Purpose of storage:
Several different forms of storage, based on different natural phenomena, have been invented. So far, no practical universal storage medium persists, and all forms of storage have some disadvantage. So a computer system typically contains many kinds of storage, each with an specific purpose.
A digital computer represents data by using the binary numeral system. Numbers, Text, audio, pictures and nearly any other form of information can be transformed into a string of bits/ binary digits, each of which has a value of 0 or 1. The most general unit of storage is the byte that is equal to 8 bits. A piece of information can be handled by any computer whose storage space is big enough to accommodate the binary representation of the piece of information, or simply data. For instance, by using 8 million bits, or approximate 1 megabyte, a typical computer could store a short novel.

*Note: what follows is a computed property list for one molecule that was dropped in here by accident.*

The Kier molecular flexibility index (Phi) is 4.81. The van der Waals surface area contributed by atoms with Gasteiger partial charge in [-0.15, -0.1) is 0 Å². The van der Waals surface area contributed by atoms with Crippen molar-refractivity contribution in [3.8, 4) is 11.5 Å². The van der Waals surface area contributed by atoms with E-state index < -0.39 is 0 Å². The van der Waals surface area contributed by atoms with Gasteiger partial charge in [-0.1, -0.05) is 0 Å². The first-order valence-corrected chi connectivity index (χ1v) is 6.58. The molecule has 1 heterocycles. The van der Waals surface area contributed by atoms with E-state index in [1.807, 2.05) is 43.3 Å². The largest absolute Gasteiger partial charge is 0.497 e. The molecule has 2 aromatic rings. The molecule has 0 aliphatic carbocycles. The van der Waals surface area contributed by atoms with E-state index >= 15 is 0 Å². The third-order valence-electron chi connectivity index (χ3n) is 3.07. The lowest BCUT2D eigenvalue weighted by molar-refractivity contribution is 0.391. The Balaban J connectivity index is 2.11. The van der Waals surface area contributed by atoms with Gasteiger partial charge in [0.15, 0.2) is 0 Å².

Traditionally the most essential part of every computer is the central processing unit (CPU, or simply a processor), because it in fact operates on data, performs any calculations, and controls all the other components.
In practice, mostly all computers use a variety of memory types that organized in a storage hierarchy around the CPU, as a tradeoff amongst cost and performance. Usually, the lower a storage is in the hierarchy, lesser its bandwidth and the greater its access latency is from the CPU. This usual division of storage to, secondary, tertiary, primary and off-line storage is also guided by cost per bit.